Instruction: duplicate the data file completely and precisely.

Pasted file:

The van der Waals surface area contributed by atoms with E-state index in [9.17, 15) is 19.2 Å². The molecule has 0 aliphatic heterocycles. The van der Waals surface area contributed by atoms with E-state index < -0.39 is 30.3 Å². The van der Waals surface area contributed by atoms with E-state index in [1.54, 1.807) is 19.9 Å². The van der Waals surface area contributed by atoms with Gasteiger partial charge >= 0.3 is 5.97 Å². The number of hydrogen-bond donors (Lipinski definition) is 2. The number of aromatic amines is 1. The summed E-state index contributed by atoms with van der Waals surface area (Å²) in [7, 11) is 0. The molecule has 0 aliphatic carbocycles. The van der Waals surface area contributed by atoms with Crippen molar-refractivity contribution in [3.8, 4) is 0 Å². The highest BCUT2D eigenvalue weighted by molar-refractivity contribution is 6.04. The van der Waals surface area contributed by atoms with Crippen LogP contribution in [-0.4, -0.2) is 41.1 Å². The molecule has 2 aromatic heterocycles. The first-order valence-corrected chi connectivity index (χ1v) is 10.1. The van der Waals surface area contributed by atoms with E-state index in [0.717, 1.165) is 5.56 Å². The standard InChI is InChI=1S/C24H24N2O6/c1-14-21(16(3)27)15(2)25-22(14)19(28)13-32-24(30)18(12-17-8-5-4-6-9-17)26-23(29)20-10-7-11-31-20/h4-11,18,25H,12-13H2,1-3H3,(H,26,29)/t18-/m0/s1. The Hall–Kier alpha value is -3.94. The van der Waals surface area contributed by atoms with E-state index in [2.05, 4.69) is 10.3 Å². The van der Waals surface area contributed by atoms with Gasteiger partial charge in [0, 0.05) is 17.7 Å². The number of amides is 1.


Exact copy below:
The van der Waals surface area contributed by atoms with E-state index in [9.17, 15) is 19.2 Å². The molecule has 0 aliphatic heterocycles. The van der Waals surface area contributed by atoms with E-state index < -0.39 is 30.3 Å². The van der Waals surface area contributed by atoms with E-state index in [1.54, 1.807) is 19.9 Å². The van der Waals surface area contributed by atoms with Gasteiger partial charge >= 0.3 is 5.97 Å². The number of hydrogen-bond donors (Lipinski definition) is 2. The number of aromatic amines is 1. The summed E-state index contributed by atoms with van der Waals surface area (Å²) in [7, 11) is 0. The molecule has 0 aliphatic carbocycles. The van der Waals surface area contributed by atoms with Crippen molar-refractivity contribution in [3.8, 4) is 0 Å². The highest BCUT2D eigenvalue weighted by molar-refractivity contribution is 6.04. The van der Waals surface area contributed by atoms with Crippen LogP contribution in [-0.4, -0.2) is 41.1 Å². The molecule has 2 aromatic heterocycles. The first-order valence-corrected chi connectivity index (χ1v) is 10.1. The van der Waals surface area contributed by atoms with E-state index in [0.717, 1.165) is 5.56 Å². The standard InChI is InChI=1S/C24H24N2O6/c1-14-21(16(3)27)15(2)25-22(14)19(28)13-32-24(30)18(12-17-8-5-4-6-9-17)26-23(29)20-10-7-11-31-20/h4-11,18,25H,12-13H2,1-3H3,(H,26,29)/t18-/m0/s1. The Hall–Kier alpha value is -3.94. The van der Waals surface area contributed by atoms with E-state index in [2.05, 4.69) is 10.3 Å². The van der Waals surface area contributed by atoms with Gasteiger partial charge in [0, 0.05) is 17.7 Å². The number of amides is 1.